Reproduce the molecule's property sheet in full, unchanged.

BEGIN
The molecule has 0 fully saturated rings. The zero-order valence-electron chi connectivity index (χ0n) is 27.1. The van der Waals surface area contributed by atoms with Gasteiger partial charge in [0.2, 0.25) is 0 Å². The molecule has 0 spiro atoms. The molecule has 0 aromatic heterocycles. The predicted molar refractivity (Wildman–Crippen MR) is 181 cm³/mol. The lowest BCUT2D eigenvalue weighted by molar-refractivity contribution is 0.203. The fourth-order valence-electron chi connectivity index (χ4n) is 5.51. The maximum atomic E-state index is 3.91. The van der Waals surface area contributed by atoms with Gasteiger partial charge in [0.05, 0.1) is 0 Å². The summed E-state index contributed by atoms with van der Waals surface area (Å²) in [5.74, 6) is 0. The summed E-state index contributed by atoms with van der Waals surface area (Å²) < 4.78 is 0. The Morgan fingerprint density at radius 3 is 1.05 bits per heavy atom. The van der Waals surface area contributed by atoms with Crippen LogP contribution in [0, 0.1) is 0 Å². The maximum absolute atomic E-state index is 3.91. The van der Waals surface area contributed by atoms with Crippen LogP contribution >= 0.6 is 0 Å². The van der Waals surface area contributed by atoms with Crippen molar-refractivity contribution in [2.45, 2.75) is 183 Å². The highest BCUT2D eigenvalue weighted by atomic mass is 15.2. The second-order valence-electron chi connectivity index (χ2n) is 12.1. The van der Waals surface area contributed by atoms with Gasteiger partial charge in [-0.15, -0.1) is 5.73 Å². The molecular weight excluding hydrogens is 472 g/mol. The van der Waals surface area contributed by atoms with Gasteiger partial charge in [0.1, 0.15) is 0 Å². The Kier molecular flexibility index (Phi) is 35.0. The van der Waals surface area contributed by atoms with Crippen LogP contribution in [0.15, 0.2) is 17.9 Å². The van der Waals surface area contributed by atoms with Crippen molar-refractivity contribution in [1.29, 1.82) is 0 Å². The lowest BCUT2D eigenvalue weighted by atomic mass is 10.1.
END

The molecule has 0 fully saturated rings. The zero-order valence-electron chi connectivity index (χ0n) is 27.1. The van der Waals surface area contributed by atoms with Gasteiger partial charge in [0.2, 0.25) is 0 Å². The molecule has 0 spiro atoms. The molecule has 0 aromatic heterocycles. The predicted molar refractivity (Wildman–Crippen MR) is 181 cm³/mol. The lowest BCUT2D eigenvalue weighted by molar-refractivity contribution is 0.203. The fourth-order valence-electron chi connectivity index (χ4n) is 5.51. The maximum atomic E-state index is 3.91. The van der Waals surface area contributed by atoms with Gasteiger partial charge in [0.05, 0.1) is 0 Å². The summed E-state index contributed by atoms with van der Waals surface area (Å²) in [5.74, 6) is 0. The summed E-state index contributed by atoms with van der Waals surface area (Å²) < 4.78 is 0. The Morgan fingerprint density at radius 3 is 1.05 bits per heavy atom. The van der Waals surface area contributed by atoms with Crippen LogP contribution in [0, 0.1) is 0 Å². The maximum absolute atomic E-state index is 3.91. The van der Waals surface area contributed by atoms with Crippen LogP contribution >= 0.6 is 0 Å². The van der Waals surface area contributed by atoms with Crippen molar-refractivity contribution in [2.45, 2.75) is 183 Å². The highest BCUT2D eigenvalue weighted by atomic mass is 15.2. The second-order valence-electron chi connectivity index (χ2n) is 12.1. The van der Waals surface area contributed by atoms with Gasteiger partial charge in [-0.15, -0.1) is 5.73 Å². The molecular weight excluding hydrogens is 472 g/mol. The van der Waals surface area contributed by atoms with Gasteiger partial charge in [0.1, 0.15) is 0 Å². The Kier molecular flexibility index (Phi) is 35.0. The van der Waals surface area contributed by atoms with Crippen LogP contribution in [0.15, 0.2) is 17.9 Å². The van der Waals surface area contributed by atoms with Crippen molar-refractivity contribution in [1.29, 1.82) is 0 Å². The lowest BCUT2D eigenvalue weighted by atomic mass is 10.1.